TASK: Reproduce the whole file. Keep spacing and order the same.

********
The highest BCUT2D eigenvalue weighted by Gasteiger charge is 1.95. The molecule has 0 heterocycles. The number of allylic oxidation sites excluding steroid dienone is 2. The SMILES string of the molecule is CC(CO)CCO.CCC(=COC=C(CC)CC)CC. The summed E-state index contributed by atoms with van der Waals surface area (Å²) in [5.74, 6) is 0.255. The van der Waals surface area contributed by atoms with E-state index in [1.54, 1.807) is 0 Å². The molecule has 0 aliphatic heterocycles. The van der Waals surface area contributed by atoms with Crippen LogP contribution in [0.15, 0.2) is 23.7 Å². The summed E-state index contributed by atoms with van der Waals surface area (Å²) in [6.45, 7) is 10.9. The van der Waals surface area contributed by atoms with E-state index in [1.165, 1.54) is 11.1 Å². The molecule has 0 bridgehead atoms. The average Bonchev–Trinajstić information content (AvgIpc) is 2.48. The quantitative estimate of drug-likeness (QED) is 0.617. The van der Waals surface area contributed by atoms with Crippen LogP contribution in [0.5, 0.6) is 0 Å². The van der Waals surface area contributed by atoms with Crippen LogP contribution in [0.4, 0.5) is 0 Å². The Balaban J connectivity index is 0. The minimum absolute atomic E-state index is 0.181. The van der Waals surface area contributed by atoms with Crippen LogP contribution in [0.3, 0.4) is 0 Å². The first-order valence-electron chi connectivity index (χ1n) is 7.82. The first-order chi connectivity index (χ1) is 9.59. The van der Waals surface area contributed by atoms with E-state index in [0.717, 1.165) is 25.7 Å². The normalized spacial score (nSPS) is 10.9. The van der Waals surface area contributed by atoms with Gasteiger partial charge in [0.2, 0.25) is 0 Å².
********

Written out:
The highest BCUT2D eigenvalue weighted by Gasteiger charge is 1.95. The molecule has 0 heterocycles. The number of allylic oxidation sites excluding steroid dienone is 2. The SMILES string of the molecule is CC(CO)CCO.CCC(=COC=C(CC)CC)CC. The summed E-state index contributed by atoms with van der Waals surface area (Å²) in [5.74, 6) is 0.255. The van der Waals surface area contributed by atoms with E-state index in [1.54, 1.807) is 0 Å². The molecule has 0 aliphatic heterocycles. The van der Waals surface area contributed by atoms with Crippen LogP contribution in [0.15, 0.2) is 23.7 Å². The summed E-state index contributed by atoms with van der Waals surface area (Å²) in [6.45, 7) is 10.9. The van der Waals surface area contributed by atoms with E-state index in [1.165, 1.54) is 11.1 Å². The molecule has 0 bridgehead atoms. The average Bonchev–Trinajstić information content (AvgIpc) is 2.48. The quantitative estimate of drug-likeness (QED) is 0.617. The van der Waals surface area contributed by atoms with Crippen LogP contribution in [0.5, 0.6) is 0 Å². The van der Waals surface area contributed by atoms with Crippen LogP contribution in [0.4, 0.5) is 0 Å². The Balaban J connectivity index is 0. The minimum absolute atomic E-state index is 0.181. The van der Waals surface area contributed by atoms with Crippen LogP contribution in [0.3, 0.4) is 0 Å². The first-order valence-electron chi connectivity index (χ1n) is 7.82. The first-order chi connectivity index (χ1) is 9.59. The van der Waals surface area contributed by atoms with E-state index in [0.717, 1.165) is 25.7 Å². The normalized spacial score (nSPS) is 10.9. The van der Waals surface area contributed by atoms with Gasteiger partial charge in [0.2, 0.25) is 0 Å².